French politician, women’s rights champion and Holocaust survivor Simone Veil will be buried in Paris’s Pantheon mausoleum.
She will become the fifth woman laid to rest in the crypt, alongside 76 men.
President Emmanuel Macron paid tribute to her invincible spirit at her funeral at Les Invalides in Paris.
Ms Veil died last week, aged 89. The body of her husband, politician Antoine Veil, who died in 2013, will be moved to join hers in the mausoleum.
Writers Emile Zola, Victor Hugo and Alexandre Dumas, and scientist Marie Curie, are among others buried in the grand neoclassical building.
Interment is reliant on a parliamentary act for “national heroes”.
President Macron said the honour showed “the immense gratitude of the French people to one of its most loved children”.
“You have given our lives the light you had in you and which nothing or nobody was able to extinguish,” Mr Macron told mourners.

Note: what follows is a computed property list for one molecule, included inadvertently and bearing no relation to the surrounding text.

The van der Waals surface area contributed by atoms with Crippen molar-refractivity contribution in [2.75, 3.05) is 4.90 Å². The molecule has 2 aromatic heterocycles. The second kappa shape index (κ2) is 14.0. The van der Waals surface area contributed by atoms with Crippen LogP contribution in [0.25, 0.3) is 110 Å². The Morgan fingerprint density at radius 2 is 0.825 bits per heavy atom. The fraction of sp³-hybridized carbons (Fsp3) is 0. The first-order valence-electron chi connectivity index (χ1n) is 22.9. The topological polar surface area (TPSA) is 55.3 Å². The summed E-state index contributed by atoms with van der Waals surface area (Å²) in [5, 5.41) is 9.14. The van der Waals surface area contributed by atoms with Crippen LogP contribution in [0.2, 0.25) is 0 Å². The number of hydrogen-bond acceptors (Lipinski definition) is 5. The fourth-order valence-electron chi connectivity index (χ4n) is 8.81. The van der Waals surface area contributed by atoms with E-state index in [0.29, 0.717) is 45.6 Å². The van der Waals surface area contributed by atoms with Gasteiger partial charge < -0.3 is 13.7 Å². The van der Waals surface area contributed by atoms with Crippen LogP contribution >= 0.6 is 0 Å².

Born in Nice in 1927 as Simone Jacob, she was arrested by the Germans in 1944, alongside her family, and sent to Auschwitz and Bergen-Belsen.
She became best known in France for her instrumental role in legalising abortion in the 1970s as minister of health, and went on to serve as the first president of an elected European Parliament.
She later re-entered French politics, returning to the cabinet in the 1990s.
In 2010, she was deemed one of the 40 “immortals” of the Académie Française – a great honour in France.
Aside from Curie, the other women honoured with a Pantheon burial are two French Resistance members, Genevieve de Gaulle-Anthonioz and Germaine Tillion.
Sophie Berthelot, the wife of chemist Marcellin Berthelot, was also allowed posthumous entry to be buried with her spouse.